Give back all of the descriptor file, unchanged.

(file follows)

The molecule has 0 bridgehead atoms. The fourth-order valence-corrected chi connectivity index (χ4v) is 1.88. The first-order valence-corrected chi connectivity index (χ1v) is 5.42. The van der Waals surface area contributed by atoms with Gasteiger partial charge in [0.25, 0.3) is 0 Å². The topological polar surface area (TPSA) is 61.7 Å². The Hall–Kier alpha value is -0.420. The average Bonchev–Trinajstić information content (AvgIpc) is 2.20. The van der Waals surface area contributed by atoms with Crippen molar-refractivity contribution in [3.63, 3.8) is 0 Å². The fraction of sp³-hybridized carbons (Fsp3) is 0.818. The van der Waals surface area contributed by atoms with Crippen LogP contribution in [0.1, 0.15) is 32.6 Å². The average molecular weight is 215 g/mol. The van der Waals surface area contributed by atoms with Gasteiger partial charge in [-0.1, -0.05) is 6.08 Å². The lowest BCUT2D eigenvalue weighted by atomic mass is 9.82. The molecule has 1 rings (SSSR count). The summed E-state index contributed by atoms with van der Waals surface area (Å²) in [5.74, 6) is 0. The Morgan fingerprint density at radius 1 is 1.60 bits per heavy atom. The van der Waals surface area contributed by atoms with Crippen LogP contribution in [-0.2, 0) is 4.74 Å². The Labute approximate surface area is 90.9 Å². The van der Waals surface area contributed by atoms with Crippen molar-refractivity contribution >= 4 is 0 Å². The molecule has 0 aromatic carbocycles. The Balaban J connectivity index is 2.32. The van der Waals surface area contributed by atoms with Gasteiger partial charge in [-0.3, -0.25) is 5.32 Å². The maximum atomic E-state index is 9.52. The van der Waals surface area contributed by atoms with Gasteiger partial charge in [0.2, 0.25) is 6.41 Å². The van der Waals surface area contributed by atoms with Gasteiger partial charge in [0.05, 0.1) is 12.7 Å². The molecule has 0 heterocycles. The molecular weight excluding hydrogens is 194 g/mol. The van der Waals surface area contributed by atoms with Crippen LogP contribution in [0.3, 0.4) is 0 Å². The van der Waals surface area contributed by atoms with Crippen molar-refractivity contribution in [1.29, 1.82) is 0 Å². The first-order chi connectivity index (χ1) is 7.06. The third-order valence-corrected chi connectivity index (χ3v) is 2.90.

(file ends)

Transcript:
The molecule has 0 bridgehead atoms. The fourth-order valence-corrected chi connectivity index (χ4v) is 1.88. The first-order valence-corrected chi connectivity index (χ1v) is 5.42. The van der Waals surface area contributed by atoms with Gasteiger partial charge in [0.25, 0.3) is 0 Å². The topological polar surface area (TPSA) is 61.7 Å². The Hall–Kier alpha value is -0.420. The average Bonchev–Trinajstić information content (AvgIpc) is 2.20. The van der Waals surface area contributed by atoms with Crippen molar-refractivity contribution in [3.63, 3.8) is 0 Å². The fraction of sp³-hybridized carbons (Fsp3) is 0.818. The van der Waals surface area contributed by atoms with Crippen LogP contribution in [0.1, 0.15) is 32.6 Å². The average molecular weight is 215 g/mol. The van der Waals surface area contributed by atoms with Gasteiger partial charge in [-0.1, -0.05) is 6.08 Å². The lowest BCUT2D eigenvalue weighted by atomic mass is 9.82. The molecule has 1 rings (SSSR count). The summed E-state index contributed by atoms with van der Waals surface area (Å²) in [5.74, 6) is 0. The Morgan fingerprint density at radius 1 is 1.60 bits per heavy atom. The van der Waals surface area contributed by atoms with Crippen LogP contribution in [-0.2, 0) is 4.74 Å². The Labute approximate surface area is 90.9 Å². The van der Waals surface area contributed by atoms with Crippen molar-refractivity contribution >= 4 is 0 Å². The molecule has 0 aromatic carbocycles. The Balaban J connectivity index is 2.32. The van der Waals surface area contributed by atoms with Gasteiger partial charge in [-0.3, -0.25) is 5.32 Å². The maximum atomic E-state index is 9.52. The van der Waals surface area contributed by atoms with Gasteiger partial charge in [0.2, 0.25) is 6.41 Å². The van der Waals surface area contributed by atoms with Gasteiger partial charge in [0.05, 0.1) is 12.7 Å². The molecule has 0 heterocycles. The molecular weight excluding hydrogens is 194 g/mol. The van der Waals surface area contributed by atoms with Crippen LogP contribution in [0.3, 0.4) is 0 Å². The van der Waals surface area contributed by atoms with Crippen molar-refractivity contribution in [1.29, 1.82) is 0 Å². The first-order chi connectivity index (χ1) is 7.06. The third-order valence-corrected chi connectivity index (χ3v) is 2.90.